Plastic Surgery – Breast Implant-Associated Anaplastic Large Cell Lymphoma

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Frequently Asked Questions

Q: What is breast implant-associated anaplastic large cell lymphoma (BIA-ALCL)?  Anaplastic large cell lymphoma (ALCL) is a rare type of lymphoma, or cancer of the immune cells. ALCL is considered a “blood cancer” and is not breast cancer. Breast implant-associated ALCL is a distinct type of ALCL involving the capsule or fluid surrounding a breast implant.

Q: What causes BIA-ALCL? The American Society of Plastic Surgeons (ASPS), ASERF and Food and Drug Administration (FDA) have not found a specific factor which causes BIA-ALCL. Implant texturing, bacteriologic contamination and genetic factors have been implicated and are undergoing further study. Bacteria that cause inflammation have been found in areas surrounding the affected breast, which could contribute to disease.

Q: What are the symptoms of BIA-ALCL?  Most people are diagnosed when they seek medical treatment for implant-related symptoms such as pain, lumps, swelling, fluid collection, or asymmetry that developed after their initial surgical sites were fully healed.  In reported cases, BIA-ALCL was diagnosed as long as 32 years after (and on average, eight years) following the implant surgery. 

Q: How is BIA-ALCL diagnosed? If you develop swelling in the breast area surrounding the implant, you should undergo an ultrasound scan. Mammograms are not useful in diagnosing BIA-ALCL.

Q: How common is breast implant-associated ALCL? There are an estimated 10-11 million women worldwide with breast implants. While total numbers vary in the scientific literature, there have been 100-250 known cases of ALCL in women with breast implants worldwide. Fewer than 10 patients are diagnosed per year with this disease. The only study demonstrating an association between breast implants and BIA-ALCL estimated an incidence of 1 in 300,000.

Q: Are all women with breast implants at equal risk for developing breast implant-associated ALCL? According to the Food and Drug Administration (FDA), the association of ALCL and breast implants is roughly the same for women receiving implants for aesthetic cosmetic purposes and for reconstructive purposes. The association appears to be the same for saline, silicone and polyurethane implants. However all known cases of breast implant-associated ALCL have involved textured implants, rather than smooth implants.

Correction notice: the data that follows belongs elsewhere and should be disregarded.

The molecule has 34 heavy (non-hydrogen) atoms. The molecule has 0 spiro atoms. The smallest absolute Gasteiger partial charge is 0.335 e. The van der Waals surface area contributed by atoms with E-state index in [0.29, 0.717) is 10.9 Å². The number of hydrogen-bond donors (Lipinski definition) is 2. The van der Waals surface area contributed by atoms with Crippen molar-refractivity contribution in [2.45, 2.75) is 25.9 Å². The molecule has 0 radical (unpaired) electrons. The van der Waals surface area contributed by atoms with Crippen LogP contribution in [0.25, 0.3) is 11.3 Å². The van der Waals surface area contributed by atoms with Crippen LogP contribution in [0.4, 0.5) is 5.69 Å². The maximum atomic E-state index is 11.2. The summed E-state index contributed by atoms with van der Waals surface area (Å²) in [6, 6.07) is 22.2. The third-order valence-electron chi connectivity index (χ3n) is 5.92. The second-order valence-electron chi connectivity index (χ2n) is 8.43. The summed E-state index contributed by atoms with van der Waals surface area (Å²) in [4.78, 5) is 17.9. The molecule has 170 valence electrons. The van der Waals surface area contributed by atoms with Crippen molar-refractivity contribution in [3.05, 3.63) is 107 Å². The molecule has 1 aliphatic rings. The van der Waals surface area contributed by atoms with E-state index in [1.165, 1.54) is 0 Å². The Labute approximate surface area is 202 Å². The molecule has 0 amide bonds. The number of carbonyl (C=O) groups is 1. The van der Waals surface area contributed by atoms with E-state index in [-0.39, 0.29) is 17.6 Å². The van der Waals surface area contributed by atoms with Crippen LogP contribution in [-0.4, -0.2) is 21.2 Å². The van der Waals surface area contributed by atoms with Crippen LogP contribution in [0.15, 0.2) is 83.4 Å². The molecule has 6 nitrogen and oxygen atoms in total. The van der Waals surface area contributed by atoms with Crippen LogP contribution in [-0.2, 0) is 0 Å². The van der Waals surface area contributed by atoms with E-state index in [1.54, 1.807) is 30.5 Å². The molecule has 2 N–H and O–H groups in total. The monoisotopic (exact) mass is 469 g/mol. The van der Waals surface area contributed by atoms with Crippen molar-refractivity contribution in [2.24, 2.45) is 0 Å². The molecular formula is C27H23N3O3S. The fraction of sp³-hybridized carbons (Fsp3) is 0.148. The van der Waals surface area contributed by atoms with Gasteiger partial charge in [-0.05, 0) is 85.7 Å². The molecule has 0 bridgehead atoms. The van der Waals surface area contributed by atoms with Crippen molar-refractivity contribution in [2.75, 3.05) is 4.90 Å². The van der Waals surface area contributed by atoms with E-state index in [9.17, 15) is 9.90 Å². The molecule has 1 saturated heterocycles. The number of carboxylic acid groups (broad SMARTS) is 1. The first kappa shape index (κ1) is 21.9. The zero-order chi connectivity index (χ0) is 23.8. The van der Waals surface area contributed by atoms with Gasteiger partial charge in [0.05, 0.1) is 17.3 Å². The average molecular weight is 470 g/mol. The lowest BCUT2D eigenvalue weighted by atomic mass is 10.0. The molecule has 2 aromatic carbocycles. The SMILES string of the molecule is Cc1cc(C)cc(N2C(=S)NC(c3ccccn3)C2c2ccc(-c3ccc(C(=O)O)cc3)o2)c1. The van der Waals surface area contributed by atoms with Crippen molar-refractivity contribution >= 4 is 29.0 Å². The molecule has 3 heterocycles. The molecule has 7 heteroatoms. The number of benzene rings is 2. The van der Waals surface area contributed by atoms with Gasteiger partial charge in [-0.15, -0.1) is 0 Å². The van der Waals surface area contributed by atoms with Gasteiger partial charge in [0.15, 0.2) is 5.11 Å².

Q: Are textured implants safe to use? Evidence suggests that textured implants can cause more inflammation compared to smooth implants and increase risk of BIA-ALCL. Penn State physicians have observed a connection between textured implants and occurrence of BIA- ALCL and have discontinued use of textured implants for safety of our patients. It is best to talk to your physician about known risks and potential complications associated with the type of implants used. 

Q: If I have had breast implants should I be screened for BIA-ALCL? If you have not experienced any symptoms or changes in breast associated with BIA-ALCL then you do not need more than routine check-ups.  If you experience a change in her breasts – especially if there is swelling or a lump – you should undergo examination and appropriate imaging, including ultrasound and fine needle aspiration of any fluid surrounding the implant.

Q: Should I consider having my implants removed to lower my risk? There is no current recommendation for additional screening or removal of implants for women with no symptoms. From what is known about this association between implants and ALCL, the FDA recommends women do not change their routine medical care and follow-up. Contact your plastic surgeon if you notice swelling, fluid collection or unexpected changes in breast shape. Have regular imaging evaluations as recommended by your provider, including mammograms and, if you have silicone implants, periodic MRI to detect ruptures. The FDA and the Institute of Medicine maintain that breast implants do not impair breast health or cause breast cancer, and scientific evidence continues to support that FDA-approved breast implants have a reasonable assurance of safety and effectiveness.

Q: How is breast implant-associated ALCL treated? When breast implants are placed in the body, they are inserted behind the breast tissue or under the chest muscle. Over time, a fibrous scar called a capsule develops around the implant separating it from the rest of the breast. Treatment of breast implant-associated ALCL for most patients is removal of the implants and any mass associated with the capsule that held the implants. In all but a few cases, the disease has been fully resolved by this surgery alone. The majority of patients require no additional treatment.

Q: What is the prognosis of patients that are diagnosed with breast implant-associated ALCL? This form of ALCL tends to progress slowly and cause few symptoms. The majority of patients may be adequately treated with removal of both the implant and the capsule. As with other forms of lymphoma, however, breast implant-associated ALCL can be aggressive, and some cases reported included disease spread to the lymph nodes and death.

Q: Where can I find more information on BIA-ALCL? Additional information and resources on BIA-ALCL are available online at www.plasticsurgery.org/alcl and by searching "ALCL" on RADAR.

The information in this document reflects the latest understanding and recommendations available on the topic from the FDA, the American Society of Plastic Surgeons and the American Society for Aesthetic Plastic Surgery and was compiled from resources available at the links below.

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